Media/digital buys: Campaign hasn’t listed its expenditures, but Joe Trippi & Associates is handling digital buys and social media

Bottom line: Pawar has visited more than 35 counties since announcing. He’s targeting what he’s called “wealth worship” and is working to attract so-called progressive voters. But will his name resonate outside Chicago?

Daniel Biss | Sun-Times file photo

DANIEL BISS: State senator from Evanston

Entered race: March 20

Available cash: $1.68 million

Endorsements/supporters: Jon Carson, former national field director for former President Obama; Donna Miller, former president of the South Suburban Democratic Women

Media/digital buys: The campaign confirmed a six-figure digital buy on Facebook and Google. Records show $10,000 spent with 270 Strategies, a digital consultant.

Bottom line: Biss says he’s running to create a movement “of ordinary people ready to take their state back from money and the machine” — not easy in this crowded field.  He’s been an active critic of Rauner, targeting him for the budget impasse, and also for his re-election spending. He’s also criticized Illinois House Speaker Michael Madigan, saying he’s been in power for too long.

Bob Daiber | Ashlee Rezin/Sun-Times

BOB DAIBER: Regional superintendent of schools in Madison County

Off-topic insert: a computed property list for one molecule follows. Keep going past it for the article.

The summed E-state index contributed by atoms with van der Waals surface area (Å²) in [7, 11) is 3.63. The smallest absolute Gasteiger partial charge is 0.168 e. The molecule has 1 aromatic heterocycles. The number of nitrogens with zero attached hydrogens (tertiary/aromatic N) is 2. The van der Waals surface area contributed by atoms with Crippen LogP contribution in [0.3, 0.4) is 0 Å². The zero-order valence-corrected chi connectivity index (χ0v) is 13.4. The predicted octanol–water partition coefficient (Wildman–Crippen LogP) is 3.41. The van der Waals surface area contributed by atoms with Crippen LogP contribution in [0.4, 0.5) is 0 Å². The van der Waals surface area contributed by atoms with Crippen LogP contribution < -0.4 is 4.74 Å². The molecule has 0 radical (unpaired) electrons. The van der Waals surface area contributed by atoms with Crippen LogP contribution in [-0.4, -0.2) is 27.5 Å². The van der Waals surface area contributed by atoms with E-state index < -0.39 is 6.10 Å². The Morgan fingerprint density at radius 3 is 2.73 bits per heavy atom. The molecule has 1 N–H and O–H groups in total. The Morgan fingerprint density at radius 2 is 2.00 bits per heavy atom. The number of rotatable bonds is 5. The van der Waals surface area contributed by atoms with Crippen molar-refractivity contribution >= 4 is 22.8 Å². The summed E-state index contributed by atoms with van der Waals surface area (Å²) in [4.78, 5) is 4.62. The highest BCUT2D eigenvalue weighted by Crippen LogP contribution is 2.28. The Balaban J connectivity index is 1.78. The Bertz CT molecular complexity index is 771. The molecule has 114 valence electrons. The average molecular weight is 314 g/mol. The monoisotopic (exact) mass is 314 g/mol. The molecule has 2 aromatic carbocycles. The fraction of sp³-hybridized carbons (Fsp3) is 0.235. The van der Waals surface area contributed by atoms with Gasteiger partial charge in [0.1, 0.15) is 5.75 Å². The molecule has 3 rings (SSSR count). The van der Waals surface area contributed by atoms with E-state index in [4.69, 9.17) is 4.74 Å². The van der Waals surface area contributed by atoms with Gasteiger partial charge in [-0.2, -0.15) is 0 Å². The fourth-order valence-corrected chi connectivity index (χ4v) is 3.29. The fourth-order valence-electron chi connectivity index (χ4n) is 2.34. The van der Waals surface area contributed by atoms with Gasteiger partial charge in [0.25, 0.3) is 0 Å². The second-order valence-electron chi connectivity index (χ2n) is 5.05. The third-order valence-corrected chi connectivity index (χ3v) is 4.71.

Entered race: Feb. 13

Available cash: $37,530

Endorsements/supporters: Madison County Democratic elected officials, Clinton County Democrats, Progressive Midwesterner Vermillion County

Media/digital buys: N/A

Bottom line: While he doesn’t have the fundraising muster, Daiber is an impressive public speaker. At a luncheon with the Cook County Democratic Party, he declared he could carry downstate Illinois where he says he has some name recognition.

Scott Drury | Sun-Times file photo

SCOTT DRURY: State representative from Highwood, former federal prosecutor

Entered race: June 6

Available cash: $292,583

Endorsements/supporters: N/A

Media/digital buys: N/A

Bottom line: Drury declared himself to be the only candidate to stand up against the “Madigan Machine,” although other candidates have been critical of the longtime speaker. And he’s just announcing his candidacy now.

Alex Paterakis | Campaign photo

ALEX PATERAKIS: Small business owner

Entered race: October 2016

Available cash: N/A

Endorsements/supporters: N/A

Media/digital buys: N/A

Bottom line: Paterakis dubs himself the anti-money and anti-establishment candidate but has virtually no name recognition and little to no funding.

Tio Hardiman | Rich Hein/Sun-Times file photo

TIO HARDIMAN: Former director of the anti-violence group CeaseFire, ran for governor in 2014

Entered race: June 5

Available cash: N/A

Endorsements/supporters: N/A

Media/digital buys: N/A

Bottom line: Hardiman didn’t come close to defeating then-incumbent Gov. Pat Quinn in a one-on-one matchup. It’ll be even harder this time around.

REPUBLICAN

Gov. Bruce Rauner | Max Herman/For the Sun-Times

BRUCE RAUNER: Incumbent governor, former chairman of private equity firm GTCR

Available cash: $70.56 million

Media/digital buys: State Solutions, an arm of the Republican Governors Association, has been running TV ads in support of Rauner since late March. A first round of ads was purchased for $1.05 million. Rauner has said the ads aren’t about his re-election but focused on getting a state budget deal passed.

Bottom line: Rauner has the financial muster and organization to get his message across to voters across the state. He’s spent the past few weeks highlighting homeowners’ and their struggles to pay their property taxes. But he’ll have to fight off the budget impasse finger-pointing.